Topics: Reward system, Classical conditioning, Operant conditioning Pages: 2 (562 words) Published: January 28, 2013
Foundations of Psychology
In this paper we will define two types of learning; they are operant and classical conditioning. Secondly, we will distinguish between classical and operant conditioning. We will explore how phobias can be developed through classical conditioning; as well as how addictions can be developed through operant conditioning. Lastly, we will explain what extinction means and how it is achieved in both classical and operant conditioning. Let us start by defining both operant and classical conditioning. “Operant conditioning (sometimes referred to as instrumental conditioning) is a method of learning that occurs through rewards and punishments for behavior. Through operant conditioning, an association is made between a behavior and a consequence for that behavior.” ( cite this Kendra cherry) this term was first used by a behaviorist b.f. skinner, who was one of the first ones to describe the term. A drug addiction is a form of dependency that dives into the reward systems behavioral change. With a drug addiction, the drug acts as a reward, or positive reinforcement, and with the repetition the association between response and reward becomes stronger and stronger. An important principle for understanding problematic drug use is the immediacy that comes from the reinforcement. It has been established that the immediate reinforcement follows a behavior. The more powerful the drug’s effects will be on that behavior and the more likely the behavior will be repeated. Classical conditioning involves pairing a previously neutral stimulus (such as the sound of a bell) with an unconditioned stimulus (the taste of food). This unconditioned stimulus naturally and automatically triggers salivating as a response to the food, which is known as the unconditioned response. After associating the neutral stimulus and the unconditioned stimulus, the sound of the bell alone will start to evoke salivating as a response. The sound of the bell is now known as the...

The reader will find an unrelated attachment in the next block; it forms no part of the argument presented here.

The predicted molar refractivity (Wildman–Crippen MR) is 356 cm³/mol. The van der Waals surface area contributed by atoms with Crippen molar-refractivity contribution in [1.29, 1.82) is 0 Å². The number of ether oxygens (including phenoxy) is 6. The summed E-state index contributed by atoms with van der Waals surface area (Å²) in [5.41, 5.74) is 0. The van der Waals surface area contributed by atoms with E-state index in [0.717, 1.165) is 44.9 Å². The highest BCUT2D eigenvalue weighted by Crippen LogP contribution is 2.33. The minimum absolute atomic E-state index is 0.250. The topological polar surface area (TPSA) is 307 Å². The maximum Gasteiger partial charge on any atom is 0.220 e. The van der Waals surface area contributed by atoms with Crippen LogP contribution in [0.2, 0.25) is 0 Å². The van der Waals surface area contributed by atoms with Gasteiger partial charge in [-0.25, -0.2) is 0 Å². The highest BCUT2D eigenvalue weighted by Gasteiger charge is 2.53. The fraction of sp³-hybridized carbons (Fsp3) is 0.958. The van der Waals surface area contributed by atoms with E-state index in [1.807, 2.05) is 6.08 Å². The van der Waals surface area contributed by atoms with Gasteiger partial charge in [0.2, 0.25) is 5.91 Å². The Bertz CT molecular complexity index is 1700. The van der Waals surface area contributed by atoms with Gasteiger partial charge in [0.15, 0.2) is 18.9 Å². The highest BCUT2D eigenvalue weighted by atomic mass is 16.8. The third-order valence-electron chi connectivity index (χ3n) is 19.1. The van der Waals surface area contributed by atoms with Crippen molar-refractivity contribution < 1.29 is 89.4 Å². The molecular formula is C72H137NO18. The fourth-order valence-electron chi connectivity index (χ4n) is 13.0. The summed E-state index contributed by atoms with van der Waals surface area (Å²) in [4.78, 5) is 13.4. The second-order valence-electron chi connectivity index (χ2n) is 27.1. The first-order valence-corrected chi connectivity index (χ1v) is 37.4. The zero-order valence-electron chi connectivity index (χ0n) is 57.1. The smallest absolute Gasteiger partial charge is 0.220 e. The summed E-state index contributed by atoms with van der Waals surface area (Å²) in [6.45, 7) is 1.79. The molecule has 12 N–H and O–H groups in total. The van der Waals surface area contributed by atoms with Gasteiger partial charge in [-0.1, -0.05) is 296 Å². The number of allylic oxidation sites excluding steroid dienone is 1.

Continue Reading

Please join StudyMode to read the full document

You May Also Find These Documents Helpful

  • Behaviorism Essay
  • Behaviorism in Psychology Essay
  • Empiricism and Behaviorism Essay
  • Philosophy of Behaviorism Essay
  • Behaviorism Theory Of Psychology Research Paper
  • Essay on Behaviorism: Classical Conditioning
  • Behaviorism and Operant Conditioning Essay
  • Learning Theory and Behaviorism Essay

Become a StudyMode Member

Sign Up - It's Free